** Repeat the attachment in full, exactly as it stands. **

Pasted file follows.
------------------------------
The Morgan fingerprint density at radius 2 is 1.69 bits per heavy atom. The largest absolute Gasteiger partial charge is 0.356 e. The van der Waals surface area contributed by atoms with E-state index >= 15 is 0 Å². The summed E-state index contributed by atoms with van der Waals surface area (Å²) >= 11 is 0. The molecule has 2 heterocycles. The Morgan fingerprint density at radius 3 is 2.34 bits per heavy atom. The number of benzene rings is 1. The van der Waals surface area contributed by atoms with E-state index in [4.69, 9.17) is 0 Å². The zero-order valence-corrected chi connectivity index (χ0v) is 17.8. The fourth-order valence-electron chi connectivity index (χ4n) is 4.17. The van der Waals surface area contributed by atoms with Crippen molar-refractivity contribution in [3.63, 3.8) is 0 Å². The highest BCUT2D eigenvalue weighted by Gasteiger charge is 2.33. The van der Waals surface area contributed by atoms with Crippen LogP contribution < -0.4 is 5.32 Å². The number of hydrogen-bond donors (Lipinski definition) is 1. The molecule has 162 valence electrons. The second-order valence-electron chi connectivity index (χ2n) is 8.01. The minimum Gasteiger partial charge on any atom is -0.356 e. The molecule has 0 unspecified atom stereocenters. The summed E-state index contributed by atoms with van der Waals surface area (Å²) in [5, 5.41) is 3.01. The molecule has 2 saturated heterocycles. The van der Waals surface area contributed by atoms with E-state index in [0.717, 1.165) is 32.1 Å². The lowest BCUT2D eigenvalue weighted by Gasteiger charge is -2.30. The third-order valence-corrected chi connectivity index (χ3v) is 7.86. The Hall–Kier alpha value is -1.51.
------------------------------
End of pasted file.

The Morgan fingerprint density at radius 2 is 1.69 bits per heavy atom. The largest absolute Gasteiger partial charge is 0.356 e. The van der Waals surface area contributed by atoms with E-state index >= 15 is 0 Å². The summed E-state index contributed by atoms with van der Waals surface area (Å²) >= 11 is 0. The molecule has 2 heterocycles. The Morgan fingerprint density at radius 3 is 2.34 bits per heavy atom. The number of benzene rings is 1. The van der Waals surface area contributed by atoms with E-state index in [4.69, 9.17) is 0 Å². The zero-order valence-corrected chi connectivity index (χ0v) is 17.8. The fourth-order valence-electron chi connectivity index (χ4n) is 4.17. The van der Waals surface area contributed by atoms with Crippen molar-refractivity contribution in [3.63, 3.8) is 0 Å². The highest BCUT2D eigenvalue weighted by Gasteiger charge is 2.33. The van der Waals surface area contributed by atoms with Crippen LogP contribution < -0.4 is 5.32 Å². The number of hydrogen-bond donors (Lipinski definition) is 1. The molecule has 162 valence electrons. The second-order valence-electron chi connectivity index (χ2n) is 8.01. The minimum Gasteiger partial charge on any atom is -0.356 e. The molecule has 0 unspecified atom stereocenters. The summed E-state index contributed by atoms with van der Waals surface area (Å²) in [5, 5.41) is 3.01. The molecule has 2 saturated heterocycles. The van der Waals surface area contributed by atoms with E-state index in [0.717, 1.165) is 32.1 Å². The lowest BCUT2D eigenvalue weighted by Gasteiger charge is -2.30. The third-order valence-corrected chi connectivity index (χ3v) is 7.86. The Hall–Kier alpha value is -1.51.